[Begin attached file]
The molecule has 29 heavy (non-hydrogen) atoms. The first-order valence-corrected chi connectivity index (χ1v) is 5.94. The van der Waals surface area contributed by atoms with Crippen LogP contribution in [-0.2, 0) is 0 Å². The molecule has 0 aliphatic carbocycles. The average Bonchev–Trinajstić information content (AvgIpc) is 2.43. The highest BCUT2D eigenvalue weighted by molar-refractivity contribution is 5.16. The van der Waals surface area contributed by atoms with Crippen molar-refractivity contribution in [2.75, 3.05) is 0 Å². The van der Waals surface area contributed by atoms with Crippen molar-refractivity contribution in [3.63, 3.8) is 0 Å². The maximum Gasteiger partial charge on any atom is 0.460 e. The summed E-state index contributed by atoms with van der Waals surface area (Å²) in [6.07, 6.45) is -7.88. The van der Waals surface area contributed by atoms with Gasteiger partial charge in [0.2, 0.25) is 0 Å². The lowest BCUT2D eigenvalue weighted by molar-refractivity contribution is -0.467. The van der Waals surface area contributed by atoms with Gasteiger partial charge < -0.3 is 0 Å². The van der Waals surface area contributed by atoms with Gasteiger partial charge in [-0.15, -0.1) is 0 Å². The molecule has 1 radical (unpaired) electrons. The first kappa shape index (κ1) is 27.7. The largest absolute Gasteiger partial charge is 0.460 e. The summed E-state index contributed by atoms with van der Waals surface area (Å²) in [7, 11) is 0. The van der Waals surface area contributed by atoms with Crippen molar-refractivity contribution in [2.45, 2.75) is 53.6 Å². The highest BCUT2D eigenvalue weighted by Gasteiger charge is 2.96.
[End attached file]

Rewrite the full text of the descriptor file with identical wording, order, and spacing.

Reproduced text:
The molecule has 29 heavy (non-hydrogen) atoms. The first-order valence-corrected chi connectivity index (χ1v) is 5.94. The van der Waals surface area contributed by atoms with Crippen LogP contribution in [-0.2, 0) is 0 Å². The molecule has 0 aliphatic carbocycles. The average Bonchev–Trinajstić information content (AvgIpc) is 2.43. The highest BCUT2D eigenvalue weighted by molar-refractivity contribution is 5.16. The van der Waals surface area contributed by atoms with Crippen molar-refractivity contribution in [2.75, 3.05) is 0 Å². The van der Waals surface area contributed by atoms with Crippen molar-refractivity contribution in [3.63, 3.8) is 0 Å². The maximum Gasteiger partial charge on any atom is 0.460 e. The summed E-state index contributed by atoms with van der Waals surface area (Å²) in [6.07, 6.45) is -7.88. The van der Waals surface area contributed by atoms with Gasteiger partial charge in [0.2, 0.25) is 0 Å². The lowest BCUT2D eigenvalue weighted by molar-refractivity contribution is -0.467. The van der Waals surface area contributed by atoms with Gasteiger partial charge < -0.3 is 0 Å². The van der Waals surface area contributed by atoms with Gasteiger partial charge in [-0.15, -0.1) is 0 Å². The molecule has 1 radical (unpaired) electrons. The first kappa shape index (κ1) is 27.7. The largest absolute Gasteiger partial charge is 0.460 e. The summed E-state index contributed by atoms with van der Waals surface area (Å²) in [7, 11) is 0. The van der Waals surface area contributed by atoms with Crippen molar-refractivity contribution in [2.45, 2.75) is 53.6 Å². The highest BCUT2D eigenvalue weighted by Gasteiger charge is 2.96.